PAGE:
Frequently Asked Questions
You have questions, We have answers
A Notary Public is an official of integrity appointed by state government to serve the public as an impartial witness in performing a variety of official fraud-deterrent acts related to the signing of important documents.
Yes. Your collision and comprehensive insurance coverages are transferable to a substitute rented or borrowed private passenger auto that is damaged while it is being operated by you or members of your household with the consent of the owner. There is no coverage under your policy for family friends or significant others. You should be aware that your coverage is available only if you rent or borrow a private passenger auto in the United States or Canada. You should also be aware that your policy does not provide coverage for a borrowed or rented truck. If you are renting a truck, you should check with the rental company regarding the purchase of collision and comprehensive insurance. If you are borrowing a truck, make sure you determine whether or not the owner has purchased collision or comprehensive coverage. If the owner does not have insurance, you may be personally liable for any damage to that truck which is the result of your negligent operation. If the use is for business rather than pleasure, call us. Business use is usually not covered under your personal auto insurance policy.
Yes, if you have comprehensive insurance you are covered for the full amount of the loss, unless you opted for a $100 deductible for glass breakage. The $300, $500, or $1000 deductible, or whatever you may have selected for comprehensive coverage, does not apply to a glass loss.
You will be issued a surcharge, under the Merit Rating Plan, if you are involved in an auto accident in which your insurance company:
– Determines that you are more than 50% at-fault
– Pays out more than $500.00 on the claim and,
– You fall into one of the Standard of Fault categories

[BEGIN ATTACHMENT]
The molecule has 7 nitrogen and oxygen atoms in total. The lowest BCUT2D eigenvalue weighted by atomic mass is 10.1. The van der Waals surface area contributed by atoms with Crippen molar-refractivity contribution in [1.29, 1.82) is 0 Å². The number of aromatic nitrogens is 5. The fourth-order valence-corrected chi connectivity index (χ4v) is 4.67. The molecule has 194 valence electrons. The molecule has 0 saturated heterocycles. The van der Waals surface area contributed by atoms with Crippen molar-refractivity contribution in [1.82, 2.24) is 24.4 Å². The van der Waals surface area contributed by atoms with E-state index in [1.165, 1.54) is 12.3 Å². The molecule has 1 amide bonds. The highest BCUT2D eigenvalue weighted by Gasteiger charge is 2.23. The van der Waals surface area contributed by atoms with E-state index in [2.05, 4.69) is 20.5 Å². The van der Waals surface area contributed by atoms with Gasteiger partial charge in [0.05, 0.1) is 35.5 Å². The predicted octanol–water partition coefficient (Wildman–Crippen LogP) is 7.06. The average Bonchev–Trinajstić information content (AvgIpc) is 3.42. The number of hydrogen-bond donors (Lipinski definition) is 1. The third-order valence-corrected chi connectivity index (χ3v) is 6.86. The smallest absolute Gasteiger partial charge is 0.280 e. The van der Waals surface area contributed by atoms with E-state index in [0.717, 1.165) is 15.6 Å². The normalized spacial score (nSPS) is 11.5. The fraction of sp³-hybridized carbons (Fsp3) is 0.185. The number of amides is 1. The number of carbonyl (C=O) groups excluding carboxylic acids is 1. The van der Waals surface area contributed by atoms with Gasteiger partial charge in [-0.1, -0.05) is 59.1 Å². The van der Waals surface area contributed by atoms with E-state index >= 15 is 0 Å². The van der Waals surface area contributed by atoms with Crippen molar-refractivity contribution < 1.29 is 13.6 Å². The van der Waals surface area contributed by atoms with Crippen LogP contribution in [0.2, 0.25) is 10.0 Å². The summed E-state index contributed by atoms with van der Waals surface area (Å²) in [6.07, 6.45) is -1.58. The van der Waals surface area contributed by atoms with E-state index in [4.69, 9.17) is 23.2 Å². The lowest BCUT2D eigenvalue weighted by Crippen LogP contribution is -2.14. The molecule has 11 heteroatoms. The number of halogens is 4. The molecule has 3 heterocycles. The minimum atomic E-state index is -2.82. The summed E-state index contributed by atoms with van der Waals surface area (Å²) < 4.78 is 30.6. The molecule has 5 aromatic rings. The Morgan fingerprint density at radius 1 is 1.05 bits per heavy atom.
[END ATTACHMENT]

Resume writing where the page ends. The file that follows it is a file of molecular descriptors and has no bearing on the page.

Yes. If you believe that you are not more than 50% at-fault for an accident in which you received a surcharge, you may appeal the motor vehicle accident surcharge to the Division of Insurance Board of Appeal.
Under Massachusetts law, you are considered to be at-fault for an accident if your driving behavior at the time of the accident was more than 50% of the reason for the accident.
Business insurance coverage for a commercial operation can include the following and more:
General liability insurance: Covers third party liability claims for injuries to other people.
Professional liability and malpractice insurance: Covers professionals against loss due to negligent professional duty, wrongful acts, and advice and services that lead to another person’s loss or injury.
Product liability insurance: Covers against faulty products and damage, illness, injury or death that may occur from using a faulty product.
Property insurance: Covers loss and damage to your commercial business property due to fires, storms and other causes.
Commercial vehicle insurance: Covers commercial vehicles and drivers for collision, liability, property damage, personal injury and “comprehensive” (now known as “other than collision”).
Workers compensation: Covers your employees if they become ill or injured while working on the job.
Loss of income: Covers your business expenses such as rent and employee wages if you can’t operate your business.
Key person insurance: Covers loss of income that may result from the head of the business or other key personnel becoming incapacitated or passing away (also known as key man insurance).
Cyber-crime insurance: Provides protection for risks due to Internet use and online communications.
Records retention policies: Covers loss of important data and financial records.
Specialty coverage: Insurance that covers various specific business risks, such as those of andlords, farmers, and commercial operations that put on one-day events, such as seminars or concerts.